Capone’s niece, Diedre Capone, asserts that Father Clark “told the family [that prison officials] are destroying him…giving him drugs in the infirmary, and he has lost his memory. He can’t even remember my name.” She added that the priest told “Mae and other family members…they tried to destroy his mind in prison, and they succeeded.”
CAPONE FAMILY FUNERALS
Capone’s body was taken to Chicago and buried at Mount Carmel Catholic Cemetery. The Archdiocese of Chicago refused a requiem Mass, a strange rebuke from an archdiocese that had willingly accepted millions of dollars in donations and contributions from Capones ill-gotten gains.
The Archdiocese did allow a graveside ceremony celebrated by Monsignor William J. Gorman because, according to Bair, “Al had repented of his sins in his last years by going to confession and receiving Holy Communion and often went to daily mass with Mae or his mother.” A photograph of Capone lying in his coffin shows his hands folded over a crucifix holding a rosary.
Did Al Capone die in faith and get to the Big Casino? Matthew relates Jesus’ parable about the workers in the vineyard. In it, the vineyard owner pays a penny to his daily workers—some of whom worked all day and others but an hour or so. Those who worked longest were upset when Jesus paid all the workers the same regardless of the hours worked. Jesus’ parable rebukes them: “So the last shall be first and the first last for many are called, but few chosen.” It doesn’t matter how late in life one gains faith—the reward is the same.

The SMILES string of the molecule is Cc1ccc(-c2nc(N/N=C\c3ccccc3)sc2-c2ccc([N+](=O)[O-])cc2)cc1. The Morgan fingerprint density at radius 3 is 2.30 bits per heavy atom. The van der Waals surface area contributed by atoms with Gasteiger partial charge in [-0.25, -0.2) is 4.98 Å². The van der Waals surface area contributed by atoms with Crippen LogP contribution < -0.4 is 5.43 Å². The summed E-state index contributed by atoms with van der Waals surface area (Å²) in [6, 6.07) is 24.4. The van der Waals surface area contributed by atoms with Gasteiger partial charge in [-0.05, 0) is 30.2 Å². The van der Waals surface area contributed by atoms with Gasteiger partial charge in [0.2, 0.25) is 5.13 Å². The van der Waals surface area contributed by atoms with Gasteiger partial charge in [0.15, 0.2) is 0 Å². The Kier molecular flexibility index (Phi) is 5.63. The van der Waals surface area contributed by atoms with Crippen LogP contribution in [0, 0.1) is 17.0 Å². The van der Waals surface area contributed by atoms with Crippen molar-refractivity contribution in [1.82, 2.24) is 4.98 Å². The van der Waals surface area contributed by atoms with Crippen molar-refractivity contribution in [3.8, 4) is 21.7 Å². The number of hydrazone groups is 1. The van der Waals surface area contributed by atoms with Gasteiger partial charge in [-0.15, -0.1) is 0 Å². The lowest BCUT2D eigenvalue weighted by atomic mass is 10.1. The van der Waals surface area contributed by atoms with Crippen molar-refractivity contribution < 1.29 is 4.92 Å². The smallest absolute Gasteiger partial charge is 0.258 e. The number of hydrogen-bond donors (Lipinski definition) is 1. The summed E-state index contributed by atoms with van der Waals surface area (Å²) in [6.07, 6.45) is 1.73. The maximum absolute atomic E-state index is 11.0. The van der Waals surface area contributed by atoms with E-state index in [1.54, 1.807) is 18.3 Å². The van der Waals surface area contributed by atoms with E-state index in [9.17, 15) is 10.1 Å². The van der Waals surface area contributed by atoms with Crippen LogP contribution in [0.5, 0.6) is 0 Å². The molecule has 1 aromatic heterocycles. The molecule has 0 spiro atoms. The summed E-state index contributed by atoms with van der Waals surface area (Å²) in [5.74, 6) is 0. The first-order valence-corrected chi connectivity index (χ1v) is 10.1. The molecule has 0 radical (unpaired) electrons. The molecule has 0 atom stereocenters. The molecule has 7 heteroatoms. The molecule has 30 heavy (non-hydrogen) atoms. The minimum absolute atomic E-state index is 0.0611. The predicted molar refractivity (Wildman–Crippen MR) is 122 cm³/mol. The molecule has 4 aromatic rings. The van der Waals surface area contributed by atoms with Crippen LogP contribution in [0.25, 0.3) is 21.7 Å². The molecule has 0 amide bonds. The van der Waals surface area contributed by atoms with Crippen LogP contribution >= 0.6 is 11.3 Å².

Capone’s mother, Theresa Capone, died in 1952 (age 85) and is buried (next to her husband) at Mount Carmel Catholic Cemetery in Chicago. His wife Mae died in 1986 (age 89) and was cremated—her ashes are privately held. In her later years, Mae suffered from Alzheimer’s. She never remarried. Al and Mae’s son “Sonny” died in 2004 (age 86). His body was cremated. His remains are also privately held. Sonny divorced twice and married three times in his lifetime and bore four daughters. His daughters had a Memorial Mass celebrated in his honor.